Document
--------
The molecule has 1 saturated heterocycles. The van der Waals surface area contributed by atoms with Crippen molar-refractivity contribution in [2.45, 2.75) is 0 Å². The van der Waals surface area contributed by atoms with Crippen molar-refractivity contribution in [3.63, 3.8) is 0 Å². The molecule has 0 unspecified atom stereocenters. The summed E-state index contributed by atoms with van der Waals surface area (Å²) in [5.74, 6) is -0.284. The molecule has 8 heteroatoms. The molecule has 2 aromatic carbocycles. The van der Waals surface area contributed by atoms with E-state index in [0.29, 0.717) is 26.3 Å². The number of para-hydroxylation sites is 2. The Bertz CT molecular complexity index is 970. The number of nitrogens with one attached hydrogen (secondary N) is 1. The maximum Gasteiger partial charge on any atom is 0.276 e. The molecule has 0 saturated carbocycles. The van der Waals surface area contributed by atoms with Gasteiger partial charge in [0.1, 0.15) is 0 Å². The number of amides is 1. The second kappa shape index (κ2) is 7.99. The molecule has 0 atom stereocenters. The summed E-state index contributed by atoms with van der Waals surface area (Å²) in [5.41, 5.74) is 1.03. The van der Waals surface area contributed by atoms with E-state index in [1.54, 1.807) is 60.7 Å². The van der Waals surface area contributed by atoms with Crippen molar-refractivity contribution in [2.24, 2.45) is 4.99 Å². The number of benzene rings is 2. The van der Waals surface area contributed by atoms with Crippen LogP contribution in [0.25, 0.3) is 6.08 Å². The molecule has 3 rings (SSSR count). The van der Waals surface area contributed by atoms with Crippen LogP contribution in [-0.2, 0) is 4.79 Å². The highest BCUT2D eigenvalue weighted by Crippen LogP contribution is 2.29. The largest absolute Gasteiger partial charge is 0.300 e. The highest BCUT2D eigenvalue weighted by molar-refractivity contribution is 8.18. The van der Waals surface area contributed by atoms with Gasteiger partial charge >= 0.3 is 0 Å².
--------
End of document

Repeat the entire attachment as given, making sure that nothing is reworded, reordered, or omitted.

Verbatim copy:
The molecule has 1 saturated heterocycles. The van der Waals surface area contributed by atoms with Crippen molar-refractivity contribution in [2.45, 2.75) is 0 Å². The van der Waals surface area contributed by atoms with Crippen molar-refractivity contribution in [3.63, 3.8) is 0 Å². The molecule has 0 unspecified atom stereocenters. The summed E-state index contributed by atoms with van der Waals surface area (Å²) in [5.74, 6) is -0.284. The molecule has 8 heteroatoms. The molecule has 2 aromatic carbocycles. The van der Waals surface area contributed by atoms with E-state index in [0.29, 0.717) is 26.3 Å². The number of para-hydroxylation sites is 2. The Bertz CT molecular complexity index is 970. The number of nitrogens with one attached hydrogen (secondary N) is 1. The maximum Gasteiger partial charge on any atom is 0.276 e. The molecule has 0 saturated carbocycles. The van der Waals surface area contributed by atoms with Gasteiger partial charge in [0.1, 0.15) is 0 Å². The number of amides is 1. The second kappa shape index (κ2) is 7.99. The molecule has 0 atom stereocenters. The summed E-state index contributed by atoms with van der Waals surface area (Å²) in [5.41, 5.74) is 1.03. The van der Waals surface area contributed by atoms with E-state index in [1.54, 1.807) is 60.7 Å². The van der Waals surface area contributed by atoms with Crippen molar-refractivity contribution in [2.24, 2.45) is 4.99 Å². The number of benzene rings is 2. The van der Waals surface area contributed by atoms with Crippen LogP contribution in [0.25, 0.3) is 6.08 Å². The molecule has 3 rings (SSSR count). The van der Waals surface area contributed by atoms with Crippen LogP contribution in [-0.2, 0) is 4.79 Å². The highest BCUT2D eigenvalue weighted by Crippen LogP contribution is 2.29. The largest absolute Gasteiger partial charge is 0.300 e. The highest BCUT2D eigenvalue weighted by molar-refractivity contribution is 8.18. The van der Waals surface area contributed by atoms with Gasteiger partial charge >= 0.3 is 0 Å².